For the last two weeks I have been creating a website for the film 12 Angry Men. It is for a film promotion project for the Applied Art for Web course. The aim is to attract modern audiences to a showing of this film.
I decided to play around with CSS animations and image sprites for this project. I had the freedom to do so, so why not!
In the film there are 12 jurors deciding the fate of a young boy charged for murdering his father. The film is in black and white, it’s quite dramatic. There is only one juror in the beginning that believes the boy is innocent. As the story unravels, the one juror manages to convince the 11 other jurors that the boy is innocent.
I played on this story line quite on a bit for my website. I created a logo where the number “12” features a knife. Using CSS animations, I made the knife stab the word “angry” 3 times on each page. This is because the boy is accused of murdering his father with a knife. The actual knife plays a significant role in the film, because it is used as evidence to convince the jurors the boy is innocent.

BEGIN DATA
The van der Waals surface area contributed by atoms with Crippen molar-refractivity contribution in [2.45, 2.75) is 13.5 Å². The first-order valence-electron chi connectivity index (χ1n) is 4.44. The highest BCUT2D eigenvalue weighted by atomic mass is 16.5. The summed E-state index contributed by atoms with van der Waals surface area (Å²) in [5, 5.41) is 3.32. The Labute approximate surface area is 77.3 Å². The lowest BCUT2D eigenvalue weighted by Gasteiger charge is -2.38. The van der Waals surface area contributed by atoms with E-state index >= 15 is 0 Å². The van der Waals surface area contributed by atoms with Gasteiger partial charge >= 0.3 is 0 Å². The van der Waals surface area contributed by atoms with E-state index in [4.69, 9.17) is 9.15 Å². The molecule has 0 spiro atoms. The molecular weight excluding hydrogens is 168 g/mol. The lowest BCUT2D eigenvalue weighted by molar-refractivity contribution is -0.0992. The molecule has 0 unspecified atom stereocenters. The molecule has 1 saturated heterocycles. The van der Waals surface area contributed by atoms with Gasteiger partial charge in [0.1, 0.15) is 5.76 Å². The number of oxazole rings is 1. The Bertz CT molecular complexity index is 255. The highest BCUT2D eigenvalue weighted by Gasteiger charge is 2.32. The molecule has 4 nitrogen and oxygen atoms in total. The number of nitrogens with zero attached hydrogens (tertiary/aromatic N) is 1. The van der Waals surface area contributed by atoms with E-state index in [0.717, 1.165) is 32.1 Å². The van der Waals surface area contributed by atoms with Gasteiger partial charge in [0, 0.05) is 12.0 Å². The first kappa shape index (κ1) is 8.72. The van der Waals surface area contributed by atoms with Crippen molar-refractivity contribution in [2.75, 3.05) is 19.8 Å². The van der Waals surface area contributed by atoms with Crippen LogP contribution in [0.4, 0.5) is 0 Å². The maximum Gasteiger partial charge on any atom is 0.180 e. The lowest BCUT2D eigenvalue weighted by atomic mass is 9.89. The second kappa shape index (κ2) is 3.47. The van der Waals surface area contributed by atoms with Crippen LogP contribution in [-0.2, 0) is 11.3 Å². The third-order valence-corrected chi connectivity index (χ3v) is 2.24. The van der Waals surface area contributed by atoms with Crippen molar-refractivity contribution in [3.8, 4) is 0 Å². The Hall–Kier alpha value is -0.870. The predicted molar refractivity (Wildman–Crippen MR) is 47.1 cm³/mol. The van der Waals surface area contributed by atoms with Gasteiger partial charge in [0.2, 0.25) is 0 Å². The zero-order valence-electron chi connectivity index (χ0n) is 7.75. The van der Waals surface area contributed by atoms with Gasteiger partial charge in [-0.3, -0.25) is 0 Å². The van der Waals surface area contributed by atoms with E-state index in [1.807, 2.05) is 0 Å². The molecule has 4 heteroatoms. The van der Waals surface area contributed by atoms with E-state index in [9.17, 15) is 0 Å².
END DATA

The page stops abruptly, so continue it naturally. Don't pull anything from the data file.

I created a graphic of 12 suits. I really like 50’s mens fashion, so it was an inspiration for this website. All of the jurors wear button-down shirts in this film and some wear suits. This graphic is a sprite. The first image (left side) shown in the browser is mostly black and white except for one suit. This is suit #8, for juror #8, the only juror who believes the boy is innocent. The colour represents the belief that the boy is innocent. If you hover over the image, it changes to an all-colour image. This represents the fact that the 11 jurors change their minds in the end.
I was also inspired by a famous scene for one of my graphics. The scene is a silent vote where each juror writes down on a piece of paper if they think the boy is guilty or not guilty. 11 votes are for guilty and only one is for not guilty. I created an image of pieces of paper with the words “guilty” on them, all but one. One piece of paper says “not guilty”. I then used CSS animations to move one of the pieces of paper away so that the “not guilty” paper is reveiled.
You can view the full website here. It’s fully responsive (I actually like the design for smaller screens more).